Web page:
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Sgt. Ker Yang, Crisis Intervention Trainer, Says Officers Can Often ‘Slow Things Down’


Lawyers for both the prosecution and the defense continued to argue on Tuesday over whether Derek Chauvin violated police policy when he knelt on George Floyd, asking a range of questions to the day’s first witness, a crisis intervention coordinator with the Minneapolis Police Department.

Prosecutors called the coordinator, Sgt. Ker Yang, 49, to the stand and walked through the various decisions that officers are expected to make while on the job. Steve Schleicher, a prosecutor, emphasized in his questions that the police are supposed to constantly re-evaluate a situation and act accordingly, to which Sergeant Yang agreed.

“When we talk about fast-evolving situations, I know that they do exist, they do happen,” Sergeant Yang testified. But in many situations, he added, “We have the time to slow things down and re-evaluate and reassess.”

His comments echoed those of Chief Medaria Arradondo, who on Monday testified that while Mr. Chauvin’s initial efforts to restrain Mr. Floyd may have been reasonable, he had violated policy by continuing to kneel on Mr. Floyd for more than nine minutes.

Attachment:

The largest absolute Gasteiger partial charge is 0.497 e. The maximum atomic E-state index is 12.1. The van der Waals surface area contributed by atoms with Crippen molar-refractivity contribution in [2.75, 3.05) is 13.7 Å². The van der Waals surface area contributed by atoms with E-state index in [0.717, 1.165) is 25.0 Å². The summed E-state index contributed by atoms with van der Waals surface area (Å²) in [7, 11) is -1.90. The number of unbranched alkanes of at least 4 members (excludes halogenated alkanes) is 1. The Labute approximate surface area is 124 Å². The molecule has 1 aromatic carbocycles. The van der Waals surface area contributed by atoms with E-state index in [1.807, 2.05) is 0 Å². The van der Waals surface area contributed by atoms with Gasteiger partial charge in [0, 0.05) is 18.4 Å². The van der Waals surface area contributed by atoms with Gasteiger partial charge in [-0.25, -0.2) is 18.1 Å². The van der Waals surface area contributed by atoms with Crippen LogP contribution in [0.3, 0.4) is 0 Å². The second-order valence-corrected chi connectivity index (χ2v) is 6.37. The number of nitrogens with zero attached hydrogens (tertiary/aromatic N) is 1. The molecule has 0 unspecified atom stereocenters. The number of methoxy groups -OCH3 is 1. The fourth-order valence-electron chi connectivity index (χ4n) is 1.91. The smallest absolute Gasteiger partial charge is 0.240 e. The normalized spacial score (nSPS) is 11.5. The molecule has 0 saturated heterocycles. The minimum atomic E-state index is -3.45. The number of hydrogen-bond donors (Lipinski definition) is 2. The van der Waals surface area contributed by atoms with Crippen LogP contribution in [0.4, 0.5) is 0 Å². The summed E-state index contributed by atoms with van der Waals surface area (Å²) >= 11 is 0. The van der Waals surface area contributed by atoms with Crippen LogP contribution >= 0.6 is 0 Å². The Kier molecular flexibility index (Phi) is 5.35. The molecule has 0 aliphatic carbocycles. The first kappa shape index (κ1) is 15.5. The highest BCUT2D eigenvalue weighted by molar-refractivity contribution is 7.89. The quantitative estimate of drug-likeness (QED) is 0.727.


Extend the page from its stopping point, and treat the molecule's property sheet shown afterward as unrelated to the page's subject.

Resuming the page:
Mr. Schleicher noted on Tuesday that Mr. Chauvin had participated in a 40-hour crisis intervention training course in 2016.

Eric J. Nelson, Mr. Chauvin’s lawyer, pressed his argument that bystanders at the scene of an arrest can have a large effect on how an officer acts, and that an officer can “look bad” even while using force that is lawful. He also emphasized that officers are not supposed to remain solely focused on someone they are arresting, but are also supposed to consider other parts of their surroundings.

“It’s not just one small thing that you’re focused only on the subject that you’re arresting,” Mr. Nelson said. “You’re taking in a lot of information and processing it all kind of simultaneously through this critical decision-making model.” Sergeant Yang agreed.

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